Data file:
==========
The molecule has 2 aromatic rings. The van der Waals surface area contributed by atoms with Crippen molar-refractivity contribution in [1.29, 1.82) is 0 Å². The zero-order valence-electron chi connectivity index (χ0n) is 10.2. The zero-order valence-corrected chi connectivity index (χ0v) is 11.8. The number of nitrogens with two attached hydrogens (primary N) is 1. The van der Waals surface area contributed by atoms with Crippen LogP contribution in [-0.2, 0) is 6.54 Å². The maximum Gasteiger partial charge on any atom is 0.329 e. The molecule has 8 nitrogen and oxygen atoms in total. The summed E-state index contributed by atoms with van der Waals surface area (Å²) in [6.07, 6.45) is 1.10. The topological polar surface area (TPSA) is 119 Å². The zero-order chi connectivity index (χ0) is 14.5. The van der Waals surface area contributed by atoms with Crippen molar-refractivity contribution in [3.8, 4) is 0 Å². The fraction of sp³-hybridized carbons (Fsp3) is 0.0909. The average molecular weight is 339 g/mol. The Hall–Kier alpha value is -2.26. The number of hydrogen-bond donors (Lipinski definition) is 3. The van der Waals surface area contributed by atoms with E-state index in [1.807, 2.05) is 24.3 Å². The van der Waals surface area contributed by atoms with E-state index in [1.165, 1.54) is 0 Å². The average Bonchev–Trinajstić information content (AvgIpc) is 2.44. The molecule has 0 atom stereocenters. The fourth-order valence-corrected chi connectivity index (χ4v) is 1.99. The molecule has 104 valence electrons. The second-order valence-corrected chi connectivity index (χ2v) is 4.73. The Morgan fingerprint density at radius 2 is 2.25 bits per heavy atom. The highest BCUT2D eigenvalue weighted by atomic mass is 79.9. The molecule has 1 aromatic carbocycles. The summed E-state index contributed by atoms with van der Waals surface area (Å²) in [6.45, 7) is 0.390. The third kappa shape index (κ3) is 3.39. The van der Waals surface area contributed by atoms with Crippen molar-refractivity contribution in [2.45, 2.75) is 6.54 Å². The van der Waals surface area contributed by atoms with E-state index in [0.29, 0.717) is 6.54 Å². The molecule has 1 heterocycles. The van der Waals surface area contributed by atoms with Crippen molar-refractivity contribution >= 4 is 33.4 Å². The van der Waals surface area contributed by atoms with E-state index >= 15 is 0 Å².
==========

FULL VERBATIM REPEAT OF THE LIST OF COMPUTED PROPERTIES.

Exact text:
The molecule has 2 aromatic rings. The van der Waals surface area contributed by atoms with Crippen molar-refractivity contribution in [1.29, 1.82) is 0 Å². The zero-order valence-electron chi connectivity index (χ0n) is 10.2. The zero-order valence-corrected chi connectivity index (χ0v) is 11.8. The number of nitrogens with two attached hydrogens (primary N) is 1. The van der Waals surface area contributed by atoms with Crippen LogP contribution in [-0.2, 0) is 6.54 Å². The maximum Gasteiger partial charge on any atom is 0.329 e. The molecule has 8 nitrogen and oxygen atoms in total. The summed E-state index contributed by atoms with van der Waals surface area (Å²) in [6.07, 6.45) is 1.10. The topological polar surface area (TPSA) is 119 Å². The zero-order chi connectivity index (χ0) is 14.5. The van der Waals surface area contributed by atoms with Crippen molar-refractivity contribution in [3.8, 4) is 0 Å². The fraction of sp³-hybridized carbons (Fsp3) is 0.0909. The average molecular weight is 339 g/mol. The Hall–Kier alpha value is -2.26. The number of hydrogen-bond donors (Lipinski definition) is 3. The van der Waals surface area contributed by atoms with E-state index in [1.807, 2.05) is 24.3 Å². The van der Waals surface area contributed by atoms with E-state index in [1.165, 1.54) is 0 Å². The average Bonchev–Trinajstić information content (AvgIpc) is 2.44. The molecule has 0 atom stereocenters. The fourth-order valence-corrected chi connectivity index (χ4v) is 1.99. The molecule has 104 valence electrons. The second-order valence-corrected chi connectivity index (χ2v) is 4.73. The Morgan fingerprint density at radius 2 is 2.25 bits per heavy atom. The highest BCUT2D eigenvalue weighted by atomic mass is 79.9. The molecule has 1 aromatic carbocycles. The summed E-state index contributed by atoms with van der Waals surface area (Å²) in [6.45, 7) is 0.390. The third kappa shape index (κ3) is 3.39. The van der Waals surface area contributed by atoms with Crippen molar-refractivity contribution in [2.45, 2.75) is 6.54 Å². The van der Waals surface area contributed by atoms with E-state index in [0.29, 0.717) is 6.54 Å². The molecule has 1 heterocycles. The van der Waals surface area contributed by atoms with Crippen molar-refractivity contribution >= 4 is 33.4 Å². The van der Waals surface area contributed by atoms with E-state index >= 15 is 0 Å².